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The community usually imposes involuntary sanctions following a discussion at Wikipedia:Administrators' noticeboard or Wikipedia:Administrators' noticeboard/Incidents. Such a discussion must remain open for input for no less than 24 hours, and should usually be closed seven days from when it started (if it isn’t earlier). If there is a community consensus to impose the ones specified, those sanctions are enacted. The community consensus is assessed by a user who is uninvolved in the dispute and is fairly experienced with such matters. The community usually modifies or revokes such sanctions at the same venue at which it was imposed, following the same process.
The Arbitration Committee usually imposes involuntary sanctions following a request for arbitration. The Arbitration Committee votes on a proposal, and if it passes (due to a majority of support votes), the sanction is enacted. The Committee usually modifies or revokes such sanctions by passing a “motion in a closed case”, but may also do so following a request to amend a prior case.
There are two exceptions to these processes. The first exception is the removal of access tools of administrators and other functionaries – currently, the process for enacting such sanctions is limited to the Arbitration Committee process outlined above. The second exception is with respect to blocks – these may be imposed by individual administrators in accordance with blocking policy.
Blocks are imposed by individual administrators in accordance with blocking policy. Prior to imposing blocks, or as a condition to lifting a block, final warnings may be imposed by uninvolved administrators on individual editors who have repeatedly violated policy to the point that any further violation will result in a block. Final warnings worthy of documenting may also be listed here. It is important to note, however, that conditional unblocks and final warnings remain distinct in character from editing restrictions.
Editing restrictions, which are logged at Wikipedia:Editing restrictions, are imposed by the community or the Arbitration Committee, on individual editors who have engaged in inappropriate conduct. The most common types of restrictions include account restrictions, civility restrictions, probation, revert limitations, and bans. When these restrictions are violated, individual administrators enforce the restriction by blocking the restricted user for an appropriate duration, unless otherwise specified in the enforcement details of the restriction.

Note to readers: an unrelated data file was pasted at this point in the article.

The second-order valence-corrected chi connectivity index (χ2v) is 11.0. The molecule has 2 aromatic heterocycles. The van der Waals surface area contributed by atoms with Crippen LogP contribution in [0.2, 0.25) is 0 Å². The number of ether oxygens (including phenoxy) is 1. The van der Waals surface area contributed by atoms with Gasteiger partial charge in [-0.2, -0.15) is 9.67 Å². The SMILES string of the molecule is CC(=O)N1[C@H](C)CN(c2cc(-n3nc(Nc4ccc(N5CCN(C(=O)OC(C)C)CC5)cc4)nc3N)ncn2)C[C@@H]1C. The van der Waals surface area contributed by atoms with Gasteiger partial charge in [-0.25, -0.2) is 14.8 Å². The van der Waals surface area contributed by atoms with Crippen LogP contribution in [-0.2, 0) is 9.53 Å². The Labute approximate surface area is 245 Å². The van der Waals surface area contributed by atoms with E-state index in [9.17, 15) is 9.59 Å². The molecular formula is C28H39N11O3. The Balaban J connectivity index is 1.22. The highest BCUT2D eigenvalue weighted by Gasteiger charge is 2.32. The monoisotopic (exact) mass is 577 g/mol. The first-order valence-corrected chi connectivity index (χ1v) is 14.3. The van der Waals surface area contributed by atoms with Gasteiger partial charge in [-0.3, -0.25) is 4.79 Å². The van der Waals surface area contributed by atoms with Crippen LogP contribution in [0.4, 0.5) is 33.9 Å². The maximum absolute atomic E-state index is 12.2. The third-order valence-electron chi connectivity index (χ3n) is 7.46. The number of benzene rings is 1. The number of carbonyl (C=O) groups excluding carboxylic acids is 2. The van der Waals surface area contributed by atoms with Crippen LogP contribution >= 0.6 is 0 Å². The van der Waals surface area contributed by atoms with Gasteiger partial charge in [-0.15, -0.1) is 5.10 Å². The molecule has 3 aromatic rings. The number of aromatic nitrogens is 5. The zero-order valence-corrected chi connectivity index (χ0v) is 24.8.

Unless there is a discretionary sanctions scheme operating, or there is some other community consensus to do so, individual administrators are not permitted to impose editing restrictions. Administrators who nevertheless attempt to impose editing restrictions without such approval will put their tools and positions at risk, particularly if the sanction is disputed, modified or overturned, in any way, by the community or the Arbitration Committee. For this reason, it is always advisable to follow the involuntary sanction process to request the imposition of sanctions, unless there is already specific approval to do so under a discretionary sanctions scheme.
Discretionary sanction schemes, depending on the terms specified, provide individual administrators with the ability to impose or enforce certain editing restrictions on certain users. Discretionary sanction schemes are also often referred to as article probation or general sanctions. A log of all current discretionary sanction schemes is available at Wikipedia:SANCTIONSLOG.
Discretionary sanction schemes often specify the area where a discretionary sanction scheme may apply. In such cases, the decision of which editing restriction(s) to impose, if any, is left to the discretion of the administrator. Similarly, the users upon whom the sanction may be imposed is also left to the discretion of the administrator. However, sometimes the choice of editing restrictions, or users, is specified in the sanction scheme to specifically limit this discretion.
This is a rough summary of the procedure: for precise details please refer to discretionary sanctions.